Bloodletting is one of the oldest medical practices and it involves withdrawing small quantities of blood from a patient in order to prevent disease, cure illness and promote good health. Bloodletting lost its credibility after the 19th century and since then is has been considered by mainstream medicine as an ineffective, if not harmful practice. Despite the negative connotations associated with bloodletting, a recent study published in BMC Medicine Journal has found that it may work as a natural heart remedy and reduce the risk for heart disease in obese individuals with metabolic syndrome.
Metabolic syndrome is an increasingly common disorder that raises an individual’s risk for a variety of serious health issues including: diabetes, hypertension, hyperlipidemia, stroke, coronary heart disease and a range of other cardiovascular disorders. Metabolic syndrome is prevalent amongst obese individuals—affecting approximately 40.2 percent of the obese population and it significantly increases an individual’s risk not only for heart disease but also for death from all causes.
Previous research has found an association between diabetes and heart disease and an accumulation of iron in the body. Donating blood helps to lower a person’s iron levels and with this in mind, researchers from Berlin and University Duisburg-Essen conducted a bloodletting study on obese patients with metabolic syndrome. The researchers split the patients into two groups; one group underwent two session of bloodletting and the other group did not donate any blood. The bloodletting group had 300 ml of blood drawn at the onset of the trial and another 250-500 ml drawn four weeks later. The researchers then waited six weeks, in order to allow enough time for blood volume to be replenished, and then called the patients back in for a health evaluation.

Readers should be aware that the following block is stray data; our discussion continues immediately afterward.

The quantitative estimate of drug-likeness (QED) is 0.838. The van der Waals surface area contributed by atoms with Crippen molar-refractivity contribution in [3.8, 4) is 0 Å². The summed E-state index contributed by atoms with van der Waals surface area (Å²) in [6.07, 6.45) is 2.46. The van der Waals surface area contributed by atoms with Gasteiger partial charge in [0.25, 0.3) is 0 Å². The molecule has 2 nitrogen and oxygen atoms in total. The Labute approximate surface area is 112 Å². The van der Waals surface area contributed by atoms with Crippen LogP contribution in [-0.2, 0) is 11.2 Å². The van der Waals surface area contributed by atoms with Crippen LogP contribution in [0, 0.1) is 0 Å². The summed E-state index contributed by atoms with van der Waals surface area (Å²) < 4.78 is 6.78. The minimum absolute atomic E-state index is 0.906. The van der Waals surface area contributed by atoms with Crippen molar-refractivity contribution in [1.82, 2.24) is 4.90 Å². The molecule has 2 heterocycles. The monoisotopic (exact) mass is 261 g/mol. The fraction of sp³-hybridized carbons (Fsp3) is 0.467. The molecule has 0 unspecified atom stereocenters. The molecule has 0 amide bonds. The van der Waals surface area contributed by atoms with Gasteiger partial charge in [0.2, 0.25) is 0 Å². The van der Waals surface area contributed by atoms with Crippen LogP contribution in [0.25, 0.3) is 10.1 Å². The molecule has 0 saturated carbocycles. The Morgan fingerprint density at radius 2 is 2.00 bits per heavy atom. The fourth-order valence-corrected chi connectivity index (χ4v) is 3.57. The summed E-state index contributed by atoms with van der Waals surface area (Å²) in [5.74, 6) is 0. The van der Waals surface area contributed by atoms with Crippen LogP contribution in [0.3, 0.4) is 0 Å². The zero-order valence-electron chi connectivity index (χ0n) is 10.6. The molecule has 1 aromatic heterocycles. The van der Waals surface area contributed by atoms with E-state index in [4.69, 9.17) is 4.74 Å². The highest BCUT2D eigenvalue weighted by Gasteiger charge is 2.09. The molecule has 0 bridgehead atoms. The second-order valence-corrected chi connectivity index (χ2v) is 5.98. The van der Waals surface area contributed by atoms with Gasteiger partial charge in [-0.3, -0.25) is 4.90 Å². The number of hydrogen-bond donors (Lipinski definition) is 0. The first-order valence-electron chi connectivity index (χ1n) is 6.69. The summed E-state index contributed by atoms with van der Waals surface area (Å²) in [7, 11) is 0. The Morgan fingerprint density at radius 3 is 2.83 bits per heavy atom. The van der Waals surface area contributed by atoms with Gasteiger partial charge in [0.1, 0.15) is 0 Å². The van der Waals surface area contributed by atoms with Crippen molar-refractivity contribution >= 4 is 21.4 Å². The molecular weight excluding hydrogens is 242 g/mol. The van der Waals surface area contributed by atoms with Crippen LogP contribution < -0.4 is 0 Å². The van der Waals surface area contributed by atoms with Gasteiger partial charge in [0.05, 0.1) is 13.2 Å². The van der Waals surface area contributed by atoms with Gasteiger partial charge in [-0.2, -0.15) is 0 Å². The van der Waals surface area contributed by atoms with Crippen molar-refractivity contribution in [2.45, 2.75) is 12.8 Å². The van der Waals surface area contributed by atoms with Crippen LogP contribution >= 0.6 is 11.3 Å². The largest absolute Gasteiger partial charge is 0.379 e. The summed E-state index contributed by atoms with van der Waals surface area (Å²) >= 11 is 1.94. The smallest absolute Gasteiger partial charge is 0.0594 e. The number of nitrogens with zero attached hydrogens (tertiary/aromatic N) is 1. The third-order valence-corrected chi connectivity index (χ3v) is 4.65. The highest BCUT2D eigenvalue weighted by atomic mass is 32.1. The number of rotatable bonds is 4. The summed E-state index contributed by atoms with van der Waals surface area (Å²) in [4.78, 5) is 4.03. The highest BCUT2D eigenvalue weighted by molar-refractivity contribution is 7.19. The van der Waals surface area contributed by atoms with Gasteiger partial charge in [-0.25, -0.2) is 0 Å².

The patients who had their blood drawn had a marked decrease in systolic blood pressure (a marker of heart disease), and a lower resting heart rate, as well as a reduction in blood glucose levels (an elevation of which is associated with diabetes). The good health benefits did not stop there; the bloodletting patients also experienced a decrease in heart rate and an improvement in cholesterol levels (another marker of heart disease).
According to lead researcher, Professor Andreas Michalsen from the Charité-University Medical Centre, Berlin: “Consecutive reduction in iron stores was able to improve markers of cardiovascular risk and glycemic control. Consequently blood donation may prevent not just diabetes but also cardiovascular disease for the obese. Obviously this treatment will not be suitable for people with anemia however for those eligible for treatment blood donation may prevent escalation of their condition.”
Some natural heart remedies currently include regular exercise, stress reduction techniques, quitting smoking and a healthy diet. Diets high in whole wheat, olive oil, broccoli, berries, garlic and cold-water fish are all considered helpful when it comes to reducing heart disease risk. Although more research needs to be done before bloodletting can join this list of natural heart remedies, the results of this study were nonetheless encouraging.